King Charles III painting vandalized by animal rights activists

This photo shows an activist pasting a picture of a character called Wallace, from the “Wallace and Gromit” comedy series, over a portrait of Britain's King Charles III at the Philip Mould Gallery in London, Tuesday.

This photo shows an activist pasting a picture of a character called Wallace, from the “Wallace and Gromit” comedy series, over a portrait of Britain's King Charles III at the Philip Mould Gallery in London, Tuesday. (Animal Rising via AP)


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LONDON — Animal rights activists pasted a cartoon image over a portrait of King Charles III on Tuesday at a London art gallery, the latest in a series of incidents at U.K. museums as campaigners use vandalism to publicize their causes.

A group called Animal Rising shared a video of campaigners pasting a picture of a character called Wallace, from the "Wallace and Gromit" comedy series, over the king's head.

The so-called "comic redecoration" was designed to highlight an investigation that Animal Rising said found widespread violation of animal husbandry rules at farms approved by the Royal Society for the Prevention of Cruelty to Animals.

A speech bubble next to the head of Wallace read: "No cheese, Gromit. Look at all this cruelty on RSPCA farms!"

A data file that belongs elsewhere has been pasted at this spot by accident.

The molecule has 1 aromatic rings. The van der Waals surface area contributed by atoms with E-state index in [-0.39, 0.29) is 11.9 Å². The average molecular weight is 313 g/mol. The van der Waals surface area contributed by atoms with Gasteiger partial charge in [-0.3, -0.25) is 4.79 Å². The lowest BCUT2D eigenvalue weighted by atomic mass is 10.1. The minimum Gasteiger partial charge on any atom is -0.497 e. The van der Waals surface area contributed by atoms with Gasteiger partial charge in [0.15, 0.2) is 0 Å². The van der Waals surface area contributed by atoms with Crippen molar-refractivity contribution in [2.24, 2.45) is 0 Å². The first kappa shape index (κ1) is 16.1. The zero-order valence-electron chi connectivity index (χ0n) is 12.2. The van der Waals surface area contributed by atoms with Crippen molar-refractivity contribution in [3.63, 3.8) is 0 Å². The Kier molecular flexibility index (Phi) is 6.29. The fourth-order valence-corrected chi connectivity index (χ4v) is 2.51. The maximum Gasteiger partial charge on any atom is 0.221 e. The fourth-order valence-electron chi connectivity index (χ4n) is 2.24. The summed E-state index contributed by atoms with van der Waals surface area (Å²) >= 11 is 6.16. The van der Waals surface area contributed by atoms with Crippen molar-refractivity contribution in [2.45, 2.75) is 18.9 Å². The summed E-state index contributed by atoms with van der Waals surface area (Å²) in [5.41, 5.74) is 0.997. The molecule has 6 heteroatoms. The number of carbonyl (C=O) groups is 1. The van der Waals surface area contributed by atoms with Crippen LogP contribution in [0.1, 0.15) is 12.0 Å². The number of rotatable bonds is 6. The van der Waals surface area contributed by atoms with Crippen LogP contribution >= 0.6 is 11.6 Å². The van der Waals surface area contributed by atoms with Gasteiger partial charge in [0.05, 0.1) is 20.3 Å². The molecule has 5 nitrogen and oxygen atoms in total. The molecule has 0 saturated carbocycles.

This photo shows a picture of a character pasted over a portrait of Britain's King Charles III at the Philip Mould Gallery in London, Tuesday. It's the latest in a series of incidents at U.K. museums as campaigners use vandalism to publicize their causes.
This photo shows a picture of a character pasted over a portrait of Britain's King Charles III at the Philip Mould Gallery in London, Tuesday. It's the latest in a series of incidents at U.K. museums as campaigners use vandalism to publicize their causes. (Photo: Animal Rising)

The painting is protected by a sheet of plastic and wasn't damaged, according to the Philip Mould Gallery, where it is on display.

The larger-than-life painting by Jonathan Yeo was unveiled last month and is the first portrait of Charles to be completed since he ascended the throne in 2022. It captures the king in shades of red with his hands clasped atop the hilt of his sword and a butterfly flitting above his right shoulder.

The portrait was commissioned to celebrate Charles' 50 years as a member of the Drapers' Company, which was set up more than 600 years ago as a trade association for wool merchants but is now primarily a philanthropic organization.

On May 10, two climate change protesters attacked the protective glass case housing an original copy of the Magna Carta at the British Library. The 800-year-old document, seen as one of the foundations of western democracy, wasn't damaged.

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